The machines produced by Louis Delage, including the 1933 Delage D8S Sports Coupe, exuded tasteful flair and quality.
Born in 1874 at Cognac, France, he was a graduate in engineering from the respected School of Mechanical Arts in Angers. After two years as chief draftsman for Peugeot, Delage started his own carmaking firm in 1905, prototypes rolling from a barn containing four lathes, a drill press, and a milling machine.
A trio of Delages with single-cylinder De Dion engines were displayed at the Paris Auto Show in December 1905. They garnered accolades from a leading auto writer, prompting an investor to loan Delage 150,000 francs, providing his son be given a job.
By 1912, 350 employees turned out 1,000 cars with reputations enhanced by racing success. Delages came in first and third at the 1911 Boulogne race, won the 1913 Grand Prix at Le Mans, and captured the 1914 Indianapolis 500. Profits led to a new factory at Courbevoie (in time to produce munitions for World War I) and enabled Delage to adopt the genteel lifestyle of his customers; a chateau at Le Pecq, a villa at Saint-Briac, a town house in Paris (where he maintained a showroom), and a yacht, L'Oasis.
A 10.6-liter Delage V-12 set the world land speed record in 1923 at 143.309 mph, and the jewel-like 1.5-liter dohc supercharged straight eights won every major 1927 Grand Prix race. The first of Delage's 4.0-liter, 105-horsepower ohv straight-eight passenger cars debuted at the 1929 Paris Salon. If less exotic than the GP engines, the D8/S had the low-rev torque to launch two tons of Gallic luxe over European roads.
Barker, C apron, Figoni, Fernandez et Darrin, Labourdette, Letourneur et Marchand, Pourtout, Saoutchik, Vanden Plas, and other coachbuilders cloaked low-slung Delages. But none were slinkier than this Freestone & Webb 1933 D8S (Sport) coupe. Jacques Harguindeguy veteran Northern California collector of classic luxury and sporting cars, had just shepherded the rakishly elegant grande routiere home from the Oakland docks in 1997 when these views were shot.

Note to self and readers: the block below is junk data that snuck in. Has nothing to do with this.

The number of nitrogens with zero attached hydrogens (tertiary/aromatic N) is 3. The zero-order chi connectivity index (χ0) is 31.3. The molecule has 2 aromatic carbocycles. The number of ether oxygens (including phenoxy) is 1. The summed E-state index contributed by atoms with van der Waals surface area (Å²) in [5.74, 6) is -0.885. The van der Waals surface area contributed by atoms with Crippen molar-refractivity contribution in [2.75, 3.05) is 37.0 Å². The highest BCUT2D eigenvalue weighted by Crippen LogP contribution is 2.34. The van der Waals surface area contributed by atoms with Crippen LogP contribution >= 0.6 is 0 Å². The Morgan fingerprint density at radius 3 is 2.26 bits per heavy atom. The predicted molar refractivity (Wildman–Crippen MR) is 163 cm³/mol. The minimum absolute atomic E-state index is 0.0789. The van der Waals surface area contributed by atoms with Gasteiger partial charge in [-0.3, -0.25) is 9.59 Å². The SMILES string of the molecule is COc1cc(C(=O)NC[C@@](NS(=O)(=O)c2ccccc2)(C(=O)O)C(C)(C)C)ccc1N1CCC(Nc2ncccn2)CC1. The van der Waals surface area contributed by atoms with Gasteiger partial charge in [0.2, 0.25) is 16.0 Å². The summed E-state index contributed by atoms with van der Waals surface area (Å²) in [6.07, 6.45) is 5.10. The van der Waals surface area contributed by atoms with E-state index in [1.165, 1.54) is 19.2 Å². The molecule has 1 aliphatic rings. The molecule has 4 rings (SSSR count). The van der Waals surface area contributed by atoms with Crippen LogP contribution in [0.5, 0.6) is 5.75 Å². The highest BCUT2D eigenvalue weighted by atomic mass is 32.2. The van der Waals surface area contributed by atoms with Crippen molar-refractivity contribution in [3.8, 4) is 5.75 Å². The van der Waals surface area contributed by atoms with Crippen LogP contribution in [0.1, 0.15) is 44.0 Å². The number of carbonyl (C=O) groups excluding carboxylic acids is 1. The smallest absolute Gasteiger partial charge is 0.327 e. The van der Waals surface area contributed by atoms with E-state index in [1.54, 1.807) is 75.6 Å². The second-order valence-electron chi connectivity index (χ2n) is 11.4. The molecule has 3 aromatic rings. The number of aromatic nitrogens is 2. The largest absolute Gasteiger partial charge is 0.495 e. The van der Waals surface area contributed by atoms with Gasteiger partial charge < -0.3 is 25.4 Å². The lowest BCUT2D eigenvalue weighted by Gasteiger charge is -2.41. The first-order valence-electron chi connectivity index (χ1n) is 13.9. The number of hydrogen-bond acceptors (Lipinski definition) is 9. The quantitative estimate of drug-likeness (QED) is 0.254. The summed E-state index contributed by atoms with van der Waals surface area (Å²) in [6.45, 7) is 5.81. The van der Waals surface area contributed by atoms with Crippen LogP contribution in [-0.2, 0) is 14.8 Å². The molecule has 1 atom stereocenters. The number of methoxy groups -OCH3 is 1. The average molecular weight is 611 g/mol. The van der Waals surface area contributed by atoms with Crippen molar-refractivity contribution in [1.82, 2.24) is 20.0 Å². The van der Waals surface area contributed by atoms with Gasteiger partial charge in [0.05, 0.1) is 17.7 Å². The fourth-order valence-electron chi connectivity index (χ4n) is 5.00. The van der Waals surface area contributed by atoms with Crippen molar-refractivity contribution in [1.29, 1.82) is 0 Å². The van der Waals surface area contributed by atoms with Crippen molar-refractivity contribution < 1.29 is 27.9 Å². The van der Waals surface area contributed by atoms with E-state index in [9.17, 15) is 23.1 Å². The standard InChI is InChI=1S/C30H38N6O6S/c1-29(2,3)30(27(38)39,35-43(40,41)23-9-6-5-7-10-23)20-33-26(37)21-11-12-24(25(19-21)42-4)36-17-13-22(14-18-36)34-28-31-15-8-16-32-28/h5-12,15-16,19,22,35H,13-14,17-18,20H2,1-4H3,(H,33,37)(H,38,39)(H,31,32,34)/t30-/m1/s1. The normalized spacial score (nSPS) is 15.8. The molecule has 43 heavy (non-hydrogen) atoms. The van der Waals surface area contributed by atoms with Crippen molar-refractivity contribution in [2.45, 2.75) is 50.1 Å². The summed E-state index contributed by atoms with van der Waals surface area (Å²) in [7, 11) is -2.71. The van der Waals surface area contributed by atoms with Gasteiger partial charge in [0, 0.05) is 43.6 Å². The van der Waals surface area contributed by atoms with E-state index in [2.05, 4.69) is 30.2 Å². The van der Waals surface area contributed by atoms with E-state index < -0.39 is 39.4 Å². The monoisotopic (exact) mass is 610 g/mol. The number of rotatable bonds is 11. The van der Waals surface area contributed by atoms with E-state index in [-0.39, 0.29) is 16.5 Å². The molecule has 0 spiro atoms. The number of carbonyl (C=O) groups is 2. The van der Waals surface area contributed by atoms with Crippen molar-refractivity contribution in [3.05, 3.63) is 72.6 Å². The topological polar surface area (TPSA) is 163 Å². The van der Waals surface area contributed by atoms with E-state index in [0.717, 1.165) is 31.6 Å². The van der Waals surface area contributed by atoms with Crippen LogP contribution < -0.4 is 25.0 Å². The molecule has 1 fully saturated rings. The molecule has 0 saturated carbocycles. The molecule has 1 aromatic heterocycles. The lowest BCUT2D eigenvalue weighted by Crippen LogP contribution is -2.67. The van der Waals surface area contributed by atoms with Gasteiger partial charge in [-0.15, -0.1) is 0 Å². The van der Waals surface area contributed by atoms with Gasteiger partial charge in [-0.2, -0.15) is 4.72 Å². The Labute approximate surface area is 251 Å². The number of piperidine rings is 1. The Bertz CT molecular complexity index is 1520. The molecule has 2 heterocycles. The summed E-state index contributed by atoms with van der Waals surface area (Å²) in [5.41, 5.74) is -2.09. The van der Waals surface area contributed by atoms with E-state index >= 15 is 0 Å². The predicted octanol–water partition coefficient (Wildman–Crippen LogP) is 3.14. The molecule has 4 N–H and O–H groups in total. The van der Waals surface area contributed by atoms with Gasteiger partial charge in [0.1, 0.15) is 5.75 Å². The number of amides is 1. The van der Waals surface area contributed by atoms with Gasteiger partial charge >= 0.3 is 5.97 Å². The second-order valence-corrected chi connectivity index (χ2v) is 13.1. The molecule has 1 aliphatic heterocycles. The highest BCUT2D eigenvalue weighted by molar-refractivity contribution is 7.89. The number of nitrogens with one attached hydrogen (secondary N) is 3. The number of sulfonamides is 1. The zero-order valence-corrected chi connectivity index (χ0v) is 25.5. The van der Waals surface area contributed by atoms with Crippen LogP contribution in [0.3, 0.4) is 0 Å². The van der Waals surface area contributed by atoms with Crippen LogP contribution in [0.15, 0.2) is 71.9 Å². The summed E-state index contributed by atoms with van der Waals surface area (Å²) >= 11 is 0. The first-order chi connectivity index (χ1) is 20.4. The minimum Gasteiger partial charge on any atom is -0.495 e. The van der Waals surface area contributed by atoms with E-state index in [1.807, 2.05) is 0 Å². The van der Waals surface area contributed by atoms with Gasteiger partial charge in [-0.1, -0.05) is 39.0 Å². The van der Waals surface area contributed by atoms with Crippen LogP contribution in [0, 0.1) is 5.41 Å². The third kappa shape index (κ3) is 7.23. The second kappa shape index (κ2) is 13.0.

The well-crafted coupe stands only 59 inches high, gracefully complementing the 130-inch wheelbase. Drivers sit low in the sunken floor, their legs nearly straight as in a sports car. The back seat is intimate, but two couples and judiciously selected luggage can be accommodated.
The richly veneered dash holds Jaeger gauges for oil temperature, oil pressure, amps, fuel, and a 4,000-rpm tachometer. But water temperature is registered by the Boyce MotoMeter that sits six feet away on the radiator. With Marchal headlights one foot in diameter, 7.00x18 tires, pleasing proportions, a compact yet comfortable cabin, a dropped frame, and firm semi-elliptic springs fore and aft, the 120-horsepower aluminum-bodied D8S looks and handles like a smaller car.
Push the lever of the well-wrought four-speed gearbox into first, and with a throaty rasp from the big, single-barrel Smith-Barraquand carburetor, the long, low automobile laughs at the years.
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